IF a week is a long time in politics what then must it be like for the nine pro-independence Catalan leaders who have been in prison – in some cases for 14 months – awaiting trial for their part in the October 2017 independence referendum?

Their fate, along with the continuing enmity between the Catalan government in Barcelona and Spain’s central government in Madrid, has rarely been out of the headlines this year, most recently as four of them went on a three-week hunger strike in protest at Spanish authorities blocking their access to the European Court of Human Rights (EHCR).

They said they had submitted around 30 appeals, which judges had accepted and simply “put in a drawer”, as a tactic to hinder them in their attempts to raise their cases at the Strasbourg court.

Earlier this month – and after the hunger strike started – the Constitutional Court announced that judges would consider appeals of women facing charges in connection with the poll, in December.

They have since dismissed bids by Carme Forcadell, who is in pre-trial detention and Anna Gabriel, who fled to Switzerland, and sent the cases of former MP Mireia Boya, and ex-parliament bureau members Lluis Guino, Ramona Barrufet, Lluis Corominas, Joan Josep Nuet and Anna Simo to the Catalan High Court, instead of Spain’s Supreme Court.

They face lesser charges of disobedience, but the cases of the seven detained men, Forcadell and five other accused – who face the most serious allegation of rebellion – will remain with the Spanish court.

On the face of it, the prisoners appeared to have every cause for complaint. They are unable to approach the ECHR until they have exhausted the entire legal processes in their home state, in this case Spain, whose heavily-politicised judiciary appear to be accountable to no-one and who would be unlikely to welcome any intervention from Strasbourg.

Sedition, the organised incitement of civil disorder against a state’s authority, and rebellion – armed resistance to a government – are the two most serious charges that will be aired in court next month.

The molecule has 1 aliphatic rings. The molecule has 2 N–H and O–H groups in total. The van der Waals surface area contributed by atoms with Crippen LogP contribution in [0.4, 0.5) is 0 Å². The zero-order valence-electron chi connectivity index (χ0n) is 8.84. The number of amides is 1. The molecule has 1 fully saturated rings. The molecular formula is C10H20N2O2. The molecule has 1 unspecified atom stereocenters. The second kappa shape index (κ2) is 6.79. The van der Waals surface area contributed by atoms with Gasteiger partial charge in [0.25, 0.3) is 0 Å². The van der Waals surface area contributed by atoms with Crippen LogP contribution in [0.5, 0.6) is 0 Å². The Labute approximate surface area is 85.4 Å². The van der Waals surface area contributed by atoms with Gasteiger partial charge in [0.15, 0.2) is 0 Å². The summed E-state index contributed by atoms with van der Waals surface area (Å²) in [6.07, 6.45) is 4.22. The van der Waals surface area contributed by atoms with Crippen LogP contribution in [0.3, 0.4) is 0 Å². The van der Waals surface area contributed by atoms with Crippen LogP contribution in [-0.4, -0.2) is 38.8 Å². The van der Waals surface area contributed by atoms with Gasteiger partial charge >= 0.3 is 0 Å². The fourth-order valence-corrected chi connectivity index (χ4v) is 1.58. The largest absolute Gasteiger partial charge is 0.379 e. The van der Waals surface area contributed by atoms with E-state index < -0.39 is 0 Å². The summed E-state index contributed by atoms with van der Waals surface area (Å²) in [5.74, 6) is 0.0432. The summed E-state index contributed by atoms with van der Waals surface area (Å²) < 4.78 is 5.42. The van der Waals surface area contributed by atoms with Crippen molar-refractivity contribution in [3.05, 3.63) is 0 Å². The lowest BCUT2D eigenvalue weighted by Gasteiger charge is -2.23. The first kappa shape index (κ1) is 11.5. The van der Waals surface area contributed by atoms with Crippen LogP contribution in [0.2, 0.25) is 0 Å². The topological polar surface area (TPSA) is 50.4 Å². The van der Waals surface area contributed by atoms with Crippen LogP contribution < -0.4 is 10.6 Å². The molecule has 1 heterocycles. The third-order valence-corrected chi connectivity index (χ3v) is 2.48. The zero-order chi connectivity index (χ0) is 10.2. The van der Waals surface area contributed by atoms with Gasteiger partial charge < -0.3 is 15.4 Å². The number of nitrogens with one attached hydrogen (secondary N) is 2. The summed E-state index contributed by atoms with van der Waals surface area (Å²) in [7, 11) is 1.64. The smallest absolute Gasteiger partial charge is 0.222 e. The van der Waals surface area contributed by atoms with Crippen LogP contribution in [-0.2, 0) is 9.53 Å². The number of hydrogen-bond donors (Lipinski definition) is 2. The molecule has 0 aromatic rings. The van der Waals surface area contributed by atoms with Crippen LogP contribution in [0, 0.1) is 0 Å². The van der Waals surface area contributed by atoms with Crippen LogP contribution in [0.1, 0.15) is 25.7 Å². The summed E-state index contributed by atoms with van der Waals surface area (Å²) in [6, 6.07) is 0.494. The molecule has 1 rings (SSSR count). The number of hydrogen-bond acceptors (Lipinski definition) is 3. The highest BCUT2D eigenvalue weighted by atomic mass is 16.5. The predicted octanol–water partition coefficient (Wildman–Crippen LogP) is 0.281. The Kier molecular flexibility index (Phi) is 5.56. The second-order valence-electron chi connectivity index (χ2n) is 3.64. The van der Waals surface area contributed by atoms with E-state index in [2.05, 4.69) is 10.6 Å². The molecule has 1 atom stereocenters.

They also form the basis of allegations against former Catalan president Carles Puigdemont, in self-imposed exile in Belgium, and other ministers who fled Catalonia to evade what some still refer to as Spanish justice.

Among their number was Professor Clara Ponsati – named this week as Person of the Year by our sister paper The National – a St Andrews academic who was drafted in by Puigdemont as Catalan education minister, before the referendum.

As such she was responsible for allowing schools in Catalonia to open as polling stations for the plebiscite – which then Spanish prime minister Mariano Rajoy tried to stop using ship-loads of Guardia Civil officers, who were not afraid to use their riot batons, shields and rubber bullets to deter would-be voters.

At one point civil guards dragged her across the ground outside her ministry.

However, Ponsati managed to get back to Scotland, where she fought a legal battle over a European Arrest Warrant that had been issued for her by Spain, seeking her detention on charges of rebellion and misappropriation of public funds.

Spain withdrew that warrant in July, leaving her free to travel anywhere in Europe apart from Spain, and she returned to work at St Andrews.

“I was very pleased to see that both the authorities and the people of Scotland treated me with the utmost respect and with a democratic approach,” she said.

“Both the courts and the police behaved in an extremely correct manner and did their job to the best of any democrat’s expectations.”

The professor said she was outraged at the continuing detentions in Catalonia: “It’s an outrage that they’re in prison, it’s an outrage that their human rights are not being upheld and it’s an outrage that there’s so much silence from the democrats of Europe about what’s going on.”

Of the hunger strikes, she added: “I’m appalled that they had to resort to this extreme way of expressing their protest.”